The most influential member of the Catholic Church – the Pope – is someone who wields strong influence upon Catholic followers. During the tenure of late Pope John Paul, the broadcast and print media devoted much attention to John Paul’s proclamations on “abortion, divorce, gay rights, the death penalty, euthanasia, human cloning, and other controversial topics”. If Catholics had paid even a cursory attention to news pieces during his tenure, they might have understood the pope’s views on where public policies should be headed. When the pope proclaims his views, he also “judges and defines what is to be believed or rejected by all the faithful”. It is a failure on part of the Catholics of this country, to not attach weight to the views of its chief moral custodian in matters of “moral policy issues”. It needs to be added that the Catholic example is just one of many in America. Across religions, ethnicity and nativity, Americans when taken as followers of their respective religious faiths fall short of putting its principles to practice (Mulligan, 751).
Ever since the birth of this country, minorities in general and Black Americans in particular were subject to shoddy treatment at social, political and economic domains. Statistics show that the number of Black Americans prosecuted, convicted and executed is disproportionately high. Surely, to conclude that African Americans are racially corrupt would not only be scientifically incorrect but also morally inappropriate. Such an assessment would take America back to the days of Nazi Germany and the racial cleansing of the time. The African American assimilation into the American mainstream is a long, dark and saddening aspect of this country’s history. The right thing to do now would be to correct the aberration. Giving lethal injections to more and more number of Black Americans is equal to refusing to learn from history and against civil progress (Dennis, 175).
Looking at this issue from a systemic view point, it could be discerned that there are many laws that are disadvantageous to citizens involved in a certain ways of life. For example, most Black Americans resort to illegal drug trafficking for economic sustenance. This is more a failure on part of the American government to provide the basic support for this community and not as a result of the moral inferiority of the people involved. In other words, the so called “war on drugs” is essentially a “war on poor blacks”. Such patterns are evident in other areas of law as well including the capital punishment legislations. There is overwhelming proof that the judiciary (more particularly the jury) which is subject to indoctrination by conservative political ideologies makes judgments which are inevitably biased. The bias is not so much a conscious one as a sub-conscious inculcation. In this context, a review of the process of law-making and the process of arriving at court-house decisions need to be reviewed. Once this is done, not only is the number of death penalties bound to fall, but the proportion of minorities and immigrants would also lessen. The Omnibus Crime Act of 1991 is already a move in this direction. This important legislation contains a “racial justice provision” that allows people in death row “to challenge their sentence if they could show statistically that people of their race and within their jurisdiction were more likely to be charged with murder or sentenced to die” (Dennis, 176).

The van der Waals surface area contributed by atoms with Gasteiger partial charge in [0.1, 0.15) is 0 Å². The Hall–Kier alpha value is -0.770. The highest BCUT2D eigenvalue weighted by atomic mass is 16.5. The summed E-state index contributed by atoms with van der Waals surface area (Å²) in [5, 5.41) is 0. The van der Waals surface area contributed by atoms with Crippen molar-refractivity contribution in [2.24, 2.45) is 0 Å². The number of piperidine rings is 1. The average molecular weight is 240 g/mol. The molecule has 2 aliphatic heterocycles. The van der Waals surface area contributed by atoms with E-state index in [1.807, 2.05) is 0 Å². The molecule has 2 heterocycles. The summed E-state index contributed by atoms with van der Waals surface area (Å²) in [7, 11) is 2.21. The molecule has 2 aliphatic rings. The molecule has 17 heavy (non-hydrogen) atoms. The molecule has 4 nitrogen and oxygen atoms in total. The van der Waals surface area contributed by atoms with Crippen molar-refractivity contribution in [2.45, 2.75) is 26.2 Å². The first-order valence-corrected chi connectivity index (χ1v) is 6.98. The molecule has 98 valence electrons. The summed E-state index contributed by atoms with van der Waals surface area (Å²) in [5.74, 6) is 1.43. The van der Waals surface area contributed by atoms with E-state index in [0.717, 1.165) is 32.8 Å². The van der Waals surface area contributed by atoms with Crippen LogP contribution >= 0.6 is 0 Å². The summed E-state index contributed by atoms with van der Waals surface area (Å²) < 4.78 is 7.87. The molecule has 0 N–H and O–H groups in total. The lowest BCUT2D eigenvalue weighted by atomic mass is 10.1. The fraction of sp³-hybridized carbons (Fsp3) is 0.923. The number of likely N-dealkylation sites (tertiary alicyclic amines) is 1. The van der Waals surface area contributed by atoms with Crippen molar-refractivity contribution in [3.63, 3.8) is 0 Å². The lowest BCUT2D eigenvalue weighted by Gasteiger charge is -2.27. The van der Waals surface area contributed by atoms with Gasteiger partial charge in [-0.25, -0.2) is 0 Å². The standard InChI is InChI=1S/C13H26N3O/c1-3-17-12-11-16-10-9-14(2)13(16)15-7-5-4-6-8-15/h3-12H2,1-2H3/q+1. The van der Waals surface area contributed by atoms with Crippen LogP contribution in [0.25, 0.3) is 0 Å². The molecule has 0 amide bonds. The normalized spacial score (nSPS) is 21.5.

A significant political and legal justification behind the use of the capital punishment in the United States is the so-called “public support”. But, this argument is often based on single-item measures of public sentiment and opinion that have shown a wide support for capital punishment across the board. Yet, measuring death penalty attitudes and opinions are a complex process and adopting a single-item measure does not really capture all the complexities involved in the decision making. More importantly, it is believed by some experts that public support for death penalty would erode drastically once these complexities are elucidated to the survey participants. For example, Zaller (1992) states the following:
“Individuals hold not one but several attitudes about most issues. Furthermore, as respondents answer multiple questions on the same issue, they raise a greater number of pertinent considerations, which leads to a larger pool of information from which to draw for responses to later questions Supreme Court Justice Thurgood Marshall’s argument against capital punishment captures the complexity of death penalty attitudes. He suggests that Americans know little about capital punishment, and he argues that support would decline if citizens had more knowledge about its application.” (Murray, 756)